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Khalid Al Ameri: Preparing Emiratis for a new tomorrow
March 13, 2016
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Exclusive to The Gulf Today

The recent changes to UAE’s internal political landscape can lead many to wonder “What’s next?” We have recently witnessed the greatest change to our federal cabinet over the course of our 44 years as a unified country. Furthermore Abu Dhabi, the UAE’s capital, has undergone a local restructuring of its executive council and strategic national assets.

Young, energetic ministers have been brought to the forefront to tackle issues within higher education, community development, happiness, state security and tolerance, with existing ministries being tasked with additional focus on human resources, emiratisation and climate change.

From an economic standpoint fuel prices have been brought in line with global prices, the announcement of Value Added Taxes by 2018 was made during a recent visit by IMF head Christine Lagarde, and institutions across the UAE are all trying to figure out one of two things, how long will the drop in oil prices last? If these prices last longer than expected how is the UAE and its organisations going to deal with it?

It is important to point out that all these internal social, economic and political changes are happening as the UAE continues to play a key role in maintaining geo-political stability in neighbouring countries such as Yemen and Egypt. To many on the outside looking in it may seem like a case of everything that can go wrong is going wrong.

These are hard times on the one hand, but as with all challenges it also presents an opportunity. It’s a chance to show the world once again just how robust our economy is and how prepared we are as a country to handle all types of challenges that come internally, regionally, or globally. We’ve been here before.

As we face these challenges I can’t help but think what all these changes mean for Emiratis, the sons and daughters of the UAE. When I look at my kids I wonder what the UAE will look like when they start to work and build families of their own. The first word that comes to mind is responsibility.

Traditionally the people of the UAE have been fairly protected from the challenges that have come our way, economically, socially and politically. That hasn’t changed, well at least not that much. The UAE has a robust structure in place and has done very well at incorporating potential difficulties into its long-term strategies. In my opinion these social and economic changes we are starting to see are simply a means of preparing citizens for a future that is going to look significantly different. A future where citizens will become increasingly more responsible for their own destinies and the destiny of their Nation.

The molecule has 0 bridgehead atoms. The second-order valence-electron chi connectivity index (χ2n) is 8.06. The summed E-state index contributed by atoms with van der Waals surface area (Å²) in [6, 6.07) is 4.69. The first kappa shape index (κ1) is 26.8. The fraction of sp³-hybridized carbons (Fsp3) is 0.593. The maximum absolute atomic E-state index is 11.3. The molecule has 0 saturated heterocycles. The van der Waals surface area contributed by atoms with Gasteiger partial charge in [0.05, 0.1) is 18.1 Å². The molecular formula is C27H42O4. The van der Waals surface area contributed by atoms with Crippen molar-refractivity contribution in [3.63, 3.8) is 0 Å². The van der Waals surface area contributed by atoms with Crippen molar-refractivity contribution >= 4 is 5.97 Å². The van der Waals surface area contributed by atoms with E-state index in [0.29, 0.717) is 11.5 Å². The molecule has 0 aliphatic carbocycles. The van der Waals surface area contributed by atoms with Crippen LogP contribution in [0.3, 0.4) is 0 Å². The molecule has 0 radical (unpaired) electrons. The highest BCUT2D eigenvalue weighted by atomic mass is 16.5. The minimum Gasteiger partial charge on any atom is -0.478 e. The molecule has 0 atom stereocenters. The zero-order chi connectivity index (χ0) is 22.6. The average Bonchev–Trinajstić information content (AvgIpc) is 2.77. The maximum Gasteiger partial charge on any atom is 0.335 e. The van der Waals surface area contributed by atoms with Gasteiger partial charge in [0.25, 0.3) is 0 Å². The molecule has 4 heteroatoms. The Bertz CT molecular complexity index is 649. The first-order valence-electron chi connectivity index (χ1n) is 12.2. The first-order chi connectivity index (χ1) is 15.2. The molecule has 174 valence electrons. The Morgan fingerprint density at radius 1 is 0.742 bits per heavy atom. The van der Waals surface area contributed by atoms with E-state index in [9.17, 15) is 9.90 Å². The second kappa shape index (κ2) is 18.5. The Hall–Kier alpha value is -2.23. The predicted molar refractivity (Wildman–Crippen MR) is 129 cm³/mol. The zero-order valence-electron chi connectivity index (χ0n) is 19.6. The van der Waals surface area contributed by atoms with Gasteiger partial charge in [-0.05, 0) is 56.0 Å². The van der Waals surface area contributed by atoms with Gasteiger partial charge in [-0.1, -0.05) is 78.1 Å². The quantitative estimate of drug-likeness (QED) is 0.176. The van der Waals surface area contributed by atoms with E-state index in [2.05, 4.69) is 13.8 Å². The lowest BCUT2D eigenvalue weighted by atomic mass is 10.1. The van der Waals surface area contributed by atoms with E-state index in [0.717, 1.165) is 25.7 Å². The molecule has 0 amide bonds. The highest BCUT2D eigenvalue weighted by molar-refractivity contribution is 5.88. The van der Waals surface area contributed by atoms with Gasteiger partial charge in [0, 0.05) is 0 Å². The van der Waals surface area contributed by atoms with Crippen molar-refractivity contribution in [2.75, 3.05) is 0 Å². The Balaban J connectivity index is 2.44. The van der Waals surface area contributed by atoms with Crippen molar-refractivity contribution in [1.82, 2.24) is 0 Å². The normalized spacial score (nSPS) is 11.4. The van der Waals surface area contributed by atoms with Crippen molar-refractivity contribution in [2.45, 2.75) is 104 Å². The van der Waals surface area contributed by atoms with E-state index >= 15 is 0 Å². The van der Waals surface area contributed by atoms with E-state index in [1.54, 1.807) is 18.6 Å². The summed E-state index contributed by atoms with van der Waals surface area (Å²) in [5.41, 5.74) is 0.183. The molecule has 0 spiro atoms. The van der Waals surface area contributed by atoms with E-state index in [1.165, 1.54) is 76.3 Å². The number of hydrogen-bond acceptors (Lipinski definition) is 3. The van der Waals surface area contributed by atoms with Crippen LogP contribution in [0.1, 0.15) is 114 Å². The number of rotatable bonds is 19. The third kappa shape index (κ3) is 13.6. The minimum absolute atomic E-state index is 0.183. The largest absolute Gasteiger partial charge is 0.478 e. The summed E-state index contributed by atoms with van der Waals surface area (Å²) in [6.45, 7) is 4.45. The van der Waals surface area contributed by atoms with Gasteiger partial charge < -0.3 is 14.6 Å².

We already saw this in the realm of national security where young nationals, male and female, undertake military service and volunteer to support the country’s vision for regional stability. Now we are starting to see the economic equivalents come into play, where nationals will need to play a direct role in economic sustainability and development through initiatives being put in place by the UAE government. This means supporting decreased subsidies and various tax programmes, all in the spirit of a more sustainable country today and for generations to come.

Many around the world question the risk of the so-called “social contract” between middle gulf governments and the people, where there is an assumption that loyalty is something purchased rather than gained. Where any change to the “cradle to the grave” welfare system would spell disaster. I believe nothing could be further from the truth. The national service programme came into place and Emiratis are prouder and more supportive than ever, many discuss the hardships associated with it, but everyone I have met has acknowledged the strong sense of purpose and national unity it has created. When subsidies were removed and taxes were announced the country and its people still move forward together.

The reason behind this social calm in the midst of geo-political and economical storms is that citizens know one thing for sure, that decisions being made which change the landscape of the country and the way we live are done with our best interests at heart, there is a logical reason for it, a reason that is shared, understood and supported.

So what will tomorrow’s Emiratis look like? They will be stronger, more independent, confident, prepared and ready to adapt to any of the challenges life throws their way. They will have a country that depends on them to create value first, to shape their own destiny, and will be given every opportunity to do so. I am excited for the future that awaits my kids, and I can’t wait for them to be a part of telling the next chapters of the UAE’s story.

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The author is a columnist on education and youth development.

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